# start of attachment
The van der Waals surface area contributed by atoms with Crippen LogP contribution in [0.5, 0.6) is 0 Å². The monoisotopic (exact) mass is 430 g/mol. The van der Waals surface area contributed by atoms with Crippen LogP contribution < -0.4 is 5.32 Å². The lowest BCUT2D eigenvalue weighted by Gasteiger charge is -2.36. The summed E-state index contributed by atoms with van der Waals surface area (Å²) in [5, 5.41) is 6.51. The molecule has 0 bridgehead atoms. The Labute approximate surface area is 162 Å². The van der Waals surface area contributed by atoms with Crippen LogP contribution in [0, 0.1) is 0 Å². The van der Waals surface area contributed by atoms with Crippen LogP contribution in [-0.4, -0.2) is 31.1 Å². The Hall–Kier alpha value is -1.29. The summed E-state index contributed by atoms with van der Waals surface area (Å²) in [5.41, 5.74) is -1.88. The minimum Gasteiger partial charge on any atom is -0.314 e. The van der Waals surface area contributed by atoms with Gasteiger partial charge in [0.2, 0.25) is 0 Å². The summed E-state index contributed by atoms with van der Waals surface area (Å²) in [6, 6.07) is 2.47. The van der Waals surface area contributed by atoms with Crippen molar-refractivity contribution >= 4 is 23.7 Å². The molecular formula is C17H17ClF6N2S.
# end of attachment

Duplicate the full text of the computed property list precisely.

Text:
The van der Waals surface area contributed by atoms with Crippen LogP contribution in [0.5, 0.6) is 0 Å². The monoisotopic (exact) mass is 430 g/mol. The van der Waals surface area contributed by atoms with Crippen LogP contribution < -0.4 is 5.32 Å². The lowest BCUT2D eigenvalue weighted by Gasteiger charge is -2.36. The summed E-state index contributed by atoms with van der Waals surface area (Å²) in [5, 5.41) is 6.51. The molecule has 0 bridgehead atoms. The Labute approximate surface area is 162 Å². The van der Waals surface area contributed by atoms with Crippen LogP contribution in [0, 0.1) is 0 Å². The van der Waals surface area contributed by atoms with Crippen LogP contribution in [-0.4, -0.2) is 31.1 Å². The Hall–Kier alpha value is -1.29. The summed E-state index contributed by atoms with van der Waals surface area (Å²) in [5.41, 5.74) is -1.88. The minimum Gasteiger partial charge on any atom is -0.314 e. The van der Waals surface area contributed by atoms with Gasteiger partial charge in [0.2, 0.25) is 0 Å². The summed E-state index contributed by atoms with van der Waals surface area (Å²) in [6, 6.07) is 2.47. The van der Waals surface area contributed by atoms with Crippen molar-refractivity contribution >= 4 is 23.7 Å². The molecular formula is C17H17ClF6N2S.